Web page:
If I say to the wicked, “You shall surely die,” and you give them no warning, or speak to warn the wicked from their wicked way, in order to save their life, those wicked persons shall die for their iniquity; but their blood I will require at your hand. (Ez 3:18)
I speak from limited personal experience, but it seems that few Catholics take these teachings seriously. Last year, when my Catholic niece got married in a civil ceremony on a mountainside, my wife and I were the only people from my fairly large, Catholic extended family who did not attend. Interestingly, before I even RSVP’d with my “regrets,” my sister (the girl’s mother) had already told me that she understood if I felt that I could not attend. My sister is a weekly Mass going, Mary-loving, traditional Catholic. I’m grateful that she was sensitive to my position, but she also obviously knew the problem. Who is better positioned to be a witness to a truth that could have eternal consequences to the child? A long-distance uncle you barely know skipping your “marriage,” or your parents refusing to be witnesses to this grave matter? No parent is not bound on pain of sin to skip such an invalid wedding. It does involve prudential judgment, and I don’t envy any parent thrust into this situation. However, would most Catholic parents even consider the painful option to not attend such a wedding? In my experience, no.
And what about the rest of my Catholic relatives? Any one of them could have refused to attend for any myriad of reasons without giving offense, but everyone went. After all, it was a big family gathering, a festive occasion, and a chance to clink glasses while wishing my niece a long and happy life of objective mortal sin. Lest you think that we would not make the hard decision with our own children, just ask them. They understand two things about our relationship very well. First is that their eternal salvation is our only primary concern. Every temporal issue, no matter how important, ranks behind. Second is that we will not risk our own eternal salvation to keep from “hurting their feelings” or to “keep peace in the family” (see Ezekiel 3:18 above). So go ahead and ask them whether mom or dad would come to their invalid, non-Catholic wedding, and wait for an eyeroll, a derisive snort and a “yeah, right.” We love them more than anyone but God. We love them too much to confirm them in serious sin, as they have been raised to know. Every parent, relative and friend is free to make their own choice on this issue – but the basis for the choice cannot be hurt feelings or what people will think. The basis needs to be truth in Christ.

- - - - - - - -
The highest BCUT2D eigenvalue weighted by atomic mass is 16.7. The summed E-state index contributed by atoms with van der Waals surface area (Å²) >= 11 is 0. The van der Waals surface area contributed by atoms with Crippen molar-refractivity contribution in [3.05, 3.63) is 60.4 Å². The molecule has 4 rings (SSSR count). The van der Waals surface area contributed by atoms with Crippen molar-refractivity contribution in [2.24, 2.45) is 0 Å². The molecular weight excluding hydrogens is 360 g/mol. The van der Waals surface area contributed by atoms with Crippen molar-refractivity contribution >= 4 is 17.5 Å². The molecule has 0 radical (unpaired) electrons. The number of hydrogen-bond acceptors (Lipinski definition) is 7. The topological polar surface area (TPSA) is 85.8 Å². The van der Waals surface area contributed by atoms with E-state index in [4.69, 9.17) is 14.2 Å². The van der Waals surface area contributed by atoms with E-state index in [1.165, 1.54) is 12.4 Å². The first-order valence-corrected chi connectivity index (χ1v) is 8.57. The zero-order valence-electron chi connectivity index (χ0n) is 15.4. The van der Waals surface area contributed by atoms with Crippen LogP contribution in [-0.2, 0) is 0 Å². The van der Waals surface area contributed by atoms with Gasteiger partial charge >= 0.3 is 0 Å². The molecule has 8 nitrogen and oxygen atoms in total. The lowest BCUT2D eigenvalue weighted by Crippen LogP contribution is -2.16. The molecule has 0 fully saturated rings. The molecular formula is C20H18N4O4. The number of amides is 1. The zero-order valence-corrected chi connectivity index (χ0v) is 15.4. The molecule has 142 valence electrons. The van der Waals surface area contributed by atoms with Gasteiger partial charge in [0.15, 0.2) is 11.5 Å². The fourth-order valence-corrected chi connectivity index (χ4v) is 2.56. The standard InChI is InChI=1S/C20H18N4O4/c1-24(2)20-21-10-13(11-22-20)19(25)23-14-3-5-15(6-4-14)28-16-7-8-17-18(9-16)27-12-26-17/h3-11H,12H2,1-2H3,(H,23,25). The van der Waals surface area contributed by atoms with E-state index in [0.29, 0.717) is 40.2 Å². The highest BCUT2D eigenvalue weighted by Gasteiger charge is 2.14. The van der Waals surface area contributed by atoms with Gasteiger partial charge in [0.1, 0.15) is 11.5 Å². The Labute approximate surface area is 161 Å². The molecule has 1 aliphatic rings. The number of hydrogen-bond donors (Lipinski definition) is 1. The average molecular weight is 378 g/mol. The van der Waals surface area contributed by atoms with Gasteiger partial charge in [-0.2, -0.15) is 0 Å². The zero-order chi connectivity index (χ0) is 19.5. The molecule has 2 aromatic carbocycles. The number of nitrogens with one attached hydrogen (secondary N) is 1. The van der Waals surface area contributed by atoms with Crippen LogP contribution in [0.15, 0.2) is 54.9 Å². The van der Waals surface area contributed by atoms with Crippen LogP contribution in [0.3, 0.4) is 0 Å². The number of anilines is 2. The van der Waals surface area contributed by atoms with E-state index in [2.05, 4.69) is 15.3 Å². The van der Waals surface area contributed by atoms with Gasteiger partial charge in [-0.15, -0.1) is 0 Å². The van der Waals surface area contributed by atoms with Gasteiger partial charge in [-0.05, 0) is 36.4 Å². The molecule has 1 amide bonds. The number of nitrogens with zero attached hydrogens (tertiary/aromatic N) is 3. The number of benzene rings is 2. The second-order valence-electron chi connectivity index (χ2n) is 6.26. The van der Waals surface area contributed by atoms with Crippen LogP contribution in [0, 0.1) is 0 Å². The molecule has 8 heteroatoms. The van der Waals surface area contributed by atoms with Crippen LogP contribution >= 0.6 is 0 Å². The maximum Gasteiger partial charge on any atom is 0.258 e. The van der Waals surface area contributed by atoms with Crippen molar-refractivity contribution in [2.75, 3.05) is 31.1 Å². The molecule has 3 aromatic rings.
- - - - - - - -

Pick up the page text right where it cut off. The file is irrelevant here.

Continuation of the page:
In a variation on this theme, my wife just received a baby shower invitation. We are friends with both the pregnant girl’s parents and godparents, all church-going Catholics. Unfortunately the pregnant Catholic girl is living with her boyfriend with no plans to get married. Not only is her mother flying in from out of state to be at the shower, but it is being put on by….her godmother. The invitation was, in the vein of a traditional shower, all about celebrating the beauty and joy of the occasion. Although my wife would love to see the girl’s mother again, she has decided that to go would be to give witness that this situation is in fact a cause for celebration, when it really calls for repentance. I am not saying that parents should not help their children in these circumstances, or should not love their grandchildren as any grandparents would. But they should do so in truth, not a false façade of joy in sin.
I hope that this post does not sound self-congratulatory, or holier-than-thou. That is the last thing I want it to be. I have my own load of sin to account for at my particular judgment, and it is closer to the truth to say that I simply can’t afford any more straw on the camel’s back. But it hurts to see young people who are going down the wrong path being celebrated for their sins rather than corrected. We love our children best by leading them (and sometimes pushing, poking, prodding and dragging them) toward the narrow gate. Everything else is ultimately inconsequential. If we do not believe that and try to live that, then as Jesus said, we are not worthy of Him who is the way, the truth and the life. I love my family. And love means, as St. Teresa Benedicta of the Cross reminds us, that we “do not accept anything as love which lacks truth.”